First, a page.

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How Twitter may have tipped the election for Romney

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This 2012 presidential race is one of a kind. History will crown it the year of the debates.
And it is not just that the three presidential debates shook up the race and put Republican Mitt Romney back in the game.

The history making element of the 2012 debates is that this year they became an interactive social media event attracting massive audiences. They rivaled the Super Bowl and Wrestlemania in audience size and lust for combat because Americans for the first time had the communal experience of scoring each debate in real time.

On Twitter and blogs the debates were scored minute by minute by grandma, the kids and everyone else in the living room. And stars from Hollywood to media personalities, and politicians joined in the fun with the folks at home. The whole nation competed for the best one-liners, the perfect put-down or come back as the debate was taking place.

Trying to appear presidential, above the cage-match mentality with a sober, thoughtful, reserved approach does not work when the social media world wants zingers that mock your opponent. President Obama lost the first debate for failing to satisfy the big crowd by refusing to draw blood. Mitt Romney similarly lost the last debate for failing to take the fight to the president on foreign affairs.

The second debate, with the candidates looking on the verge of a fist-fight, interrupting each other and calling out false claims was the first true debate by the new rules for this era.
During these debates, Twitter gave us much more than “Hashtags” for Big Bird, Binders and Bayonets. Twitter has given birth to an entirely new debate experience that I believe will be the new norm for presidential debates from here on.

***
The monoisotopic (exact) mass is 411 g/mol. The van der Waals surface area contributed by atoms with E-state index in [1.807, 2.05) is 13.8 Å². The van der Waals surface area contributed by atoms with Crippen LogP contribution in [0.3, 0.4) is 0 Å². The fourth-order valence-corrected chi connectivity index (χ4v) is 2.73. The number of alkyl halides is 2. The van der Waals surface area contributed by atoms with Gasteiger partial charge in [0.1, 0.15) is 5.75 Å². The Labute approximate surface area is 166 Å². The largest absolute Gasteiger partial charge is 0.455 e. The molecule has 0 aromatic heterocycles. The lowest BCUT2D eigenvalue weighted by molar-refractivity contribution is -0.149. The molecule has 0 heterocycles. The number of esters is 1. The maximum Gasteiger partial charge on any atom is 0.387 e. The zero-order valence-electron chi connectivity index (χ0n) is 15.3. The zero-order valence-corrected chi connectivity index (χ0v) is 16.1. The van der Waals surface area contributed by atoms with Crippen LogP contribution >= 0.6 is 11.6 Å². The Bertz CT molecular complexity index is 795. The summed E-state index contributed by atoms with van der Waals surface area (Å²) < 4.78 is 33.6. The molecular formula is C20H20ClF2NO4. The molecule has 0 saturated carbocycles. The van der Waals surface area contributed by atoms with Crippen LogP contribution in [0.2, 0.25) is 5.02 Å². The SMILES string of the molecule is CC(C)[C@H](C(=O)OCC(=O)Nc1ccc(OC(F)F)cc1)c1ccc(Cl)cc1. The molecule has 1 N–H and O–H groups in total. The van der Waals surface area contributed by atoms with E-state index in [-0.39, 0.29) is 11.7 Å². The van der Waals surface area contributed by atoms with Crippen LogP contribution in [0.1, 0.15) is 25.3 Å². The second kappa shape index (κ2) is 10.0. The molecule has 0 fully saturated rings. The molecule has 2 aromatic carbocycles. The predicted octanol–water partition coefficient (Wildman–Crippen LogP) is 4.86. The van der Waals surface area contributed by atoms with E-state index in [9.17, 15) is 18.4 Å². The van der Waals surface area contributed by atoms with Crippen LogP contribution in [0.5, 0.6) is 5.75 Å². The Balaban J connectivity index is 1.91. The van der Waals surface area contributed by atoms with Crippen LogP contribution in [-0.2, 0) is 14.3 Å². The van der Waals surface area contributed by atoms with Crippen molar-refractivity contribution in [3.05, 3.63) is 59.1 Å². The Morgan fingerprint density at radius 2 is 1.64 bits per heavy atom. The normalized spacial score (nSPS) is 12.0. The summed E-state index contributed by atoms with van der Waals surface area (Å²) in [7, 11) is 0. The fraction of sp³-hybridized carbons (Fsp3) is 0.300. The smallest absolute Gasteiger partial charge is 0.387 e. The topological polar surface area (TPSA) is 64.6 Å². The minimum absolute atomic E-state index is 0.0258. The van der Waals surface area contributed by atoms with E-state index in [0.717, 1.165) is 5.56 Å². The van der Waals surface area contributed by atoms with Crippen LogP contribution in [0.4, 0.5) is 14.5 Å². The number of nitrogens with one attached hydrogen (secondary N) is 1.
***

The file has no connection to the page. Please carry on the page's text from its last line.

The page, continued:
I saw this historic shift firsthand at each of the four debate sites. I was genuinely surprised that so many of my colleagues – honest, solid, hardworking journalists - were not actually watching the debate on television or their computer screens.

Instead, their eyes were perpetually glued to their iPads, Blackberrys and iPhones reading what other people were saying about the debate in Twitter Feeds and Facebook posts.

That instantaneous scoring distorted the reality of the debates for the journalists and the surrogates in the spin room. The focus was on the put-downs, the one-liners and the expectations of the folks doing the tweets and it dictated what was said on television immediately after the debates.

Twitter reports that there were 6.5 Million tweets tonight during the final 90 minutes presidential debate, 7.2 million tweets during the second debate in New York and a whopping 10.3 million tweets during the first debate in Denver.

These metrics made the first debate the most tweeted political event in the six-year history of the social networking site. Prior to that, Obama’s DNC Acceptance Speech in Charlotte this summer had been the most-tweeted political event. Twitter was created in 2006 and now reports over 500 million users worldwide.